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1. What are the complexities involved in factoring out the effect of customs and duties in designing the supply network of Logan (i.e., where to build the CKD parts and CBU, and what markets to serve from what sites)? Should Renault build all CKDs in Romania, or should they source CKDs locally? Renault had to take many factors into consideration when designing the supply network of Logan. They could export the car as a completely built-up vehicle (CBU), which would allow all production and assembly to be centralized but would be faced with excessive import duties. An alternative was to export the Logan as completely knocked down units (CKDs), the definition of which varied by country. They could also purchase from local suppliers instead of using CKDs from Romania. If Renault was selling a high volume in a particular country, it may make the most sense to use local suppliers since their competitiveness was found to increase with volume. Renault would need to consider logistics involved in shipping CKDs from Romania. For example, even if a part could be imported with no tariffs, the logistics of getting the part there may cost more than using a domestic vendor or another site.

2. In general, what are the quantifiable and non-quantifiable factors that one should consider in designing a supply network? The factors that should be considered in designing a supply network include levels of local assembly contents, documentation requirements, economic factors, regimes, tariffs, and trade agreements. They should also consider currency exchange rates, inflation of local currency, and other economic factors in each local market.

3. For Logan, what new opportunities were created by Romania entering the European Union in 2007? Renault saw Romania as the perfect mother site to supply parts for the Logan both domestically and for other plants in “Russia, Morocco, Colombia, and Iran”. When Romania entered the European Union in 2007 they became able to import parts from many different countries due to free trade agreements. Another new opportunity created is that Romanian parts were now considered “European” and could therefore be counted as “local contents” when imported into member countries. This was specifically useful on imports from Morocco to Europe.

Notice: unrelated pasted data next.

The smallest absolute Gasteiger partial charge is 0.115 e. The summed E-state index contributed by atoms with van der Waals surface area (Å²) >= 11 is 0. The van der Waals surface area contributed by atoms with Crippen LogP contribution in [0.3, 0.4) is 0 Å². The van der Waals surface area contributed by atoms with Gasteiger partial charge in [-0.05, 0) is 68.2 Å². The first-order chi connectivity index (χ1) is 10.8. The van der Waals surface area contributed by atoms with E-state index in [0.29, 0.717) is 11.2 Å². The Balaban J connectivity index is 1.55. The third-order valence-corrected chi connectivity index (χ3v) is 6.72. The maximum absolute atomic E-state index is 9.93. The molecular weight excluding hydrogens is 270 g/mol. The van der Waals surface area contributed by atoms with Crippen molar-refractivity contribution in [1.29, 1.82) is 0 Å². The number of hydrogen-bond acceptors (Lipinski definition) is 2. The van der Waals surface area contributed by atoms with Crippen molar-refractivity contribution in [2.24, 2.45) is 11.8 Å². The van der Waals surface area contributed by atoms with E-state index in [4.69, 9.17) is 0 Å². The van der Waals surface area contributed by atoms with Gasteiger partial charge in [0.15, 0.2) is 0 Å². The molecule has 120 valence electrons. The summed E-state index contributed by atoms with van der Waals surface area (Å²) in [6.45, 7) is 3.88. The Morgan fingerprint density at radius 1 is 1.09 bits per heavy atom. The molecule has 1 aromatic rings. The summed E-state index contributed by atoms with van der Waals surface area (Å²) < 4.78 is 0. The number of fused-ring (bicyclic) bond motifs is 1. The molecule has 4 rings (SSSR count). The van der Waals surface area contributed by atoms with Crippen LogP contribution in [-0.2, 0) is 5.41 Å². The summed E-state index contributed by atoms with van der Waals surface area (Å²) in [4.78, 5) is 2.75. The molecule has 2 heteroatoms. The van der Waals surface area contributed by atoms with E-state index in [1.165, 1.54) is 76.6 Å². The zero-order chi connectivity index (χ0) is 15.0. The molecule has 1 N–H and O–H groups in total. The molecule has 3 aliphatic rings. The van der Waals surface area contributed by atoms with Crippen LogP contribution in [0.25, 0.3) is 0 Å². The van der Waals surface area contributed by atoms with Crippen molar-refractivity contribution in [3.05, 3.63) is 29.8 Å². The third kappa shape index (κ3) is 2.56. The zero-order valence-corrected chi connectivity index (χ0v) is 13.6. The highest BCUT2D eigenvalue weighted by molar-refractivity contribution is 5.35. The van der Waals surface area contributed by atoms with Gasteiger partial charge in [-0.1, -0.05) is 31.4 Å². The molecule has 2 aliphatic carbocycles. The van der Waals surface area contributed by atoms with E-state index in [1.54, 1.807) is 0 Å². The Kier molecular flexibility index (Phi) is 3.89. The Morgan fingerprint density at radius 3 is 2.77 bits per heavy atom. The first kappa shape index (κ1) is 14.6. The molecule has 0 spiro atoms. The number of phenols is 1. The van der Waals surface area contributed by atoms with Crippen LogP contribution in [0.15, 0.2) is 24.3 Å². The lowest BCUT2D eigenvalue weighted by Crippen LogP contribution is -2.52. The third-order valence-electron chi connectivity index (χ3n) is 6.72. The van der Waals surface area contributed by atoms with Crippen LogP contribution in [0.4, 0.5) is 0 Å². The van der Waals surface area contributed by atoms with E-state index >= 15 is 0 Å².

4. One of the benefits of Renault’s alliance with Nissan was supposedly the potential created by Renault using more of Nissan’s parts in their products. What are the factors that you would consider in determining whether a Nissan part should be designed into the Logan? I would consider if it was cost effective to use Nissan parts while not sacrificing anything from the design of the car. If Renault needed a specific part, it would be a waste of resources to develop a new one if Nissan had an identical part that would work the same way that they could use. They would have to be careful not to start rebadging Nissan’s with a Renault badge though since consumers will see through this. That is one of the problems that lead to GM’s financial issues a couple years ago, GM would try to sell the same exact car under 5 different brands which became known as “badge engineering”. The Logan used some parts from the same platform used for the Nissan Micra and Renault Modus.

5. The emergence of the South African market offers an opportunity for Renault to build CBUs in South Africa. Renault was considering South Africa as an export hub but the country had not been successful in establishing free trade agreements for vehicles. South Africa also had the Motor Industry Development Programme (MIDP), to “increase the competitiveness of the automotive industry in the South African Customs Union (SACU), by gradually decreasing the import duty rates on CBUs and CKD parts”. They also had a “Duty Free Allowance (DFA)”, which allowed companies to import “27 percent of the wholesale value of the vehicle” duty-free. South Africa encouraged companies to make investments in plans and equipment through the Productive Asset Allowance (PAA), which allowed them to receive duty free credit certificates for up to 20 % of the value of their investment.

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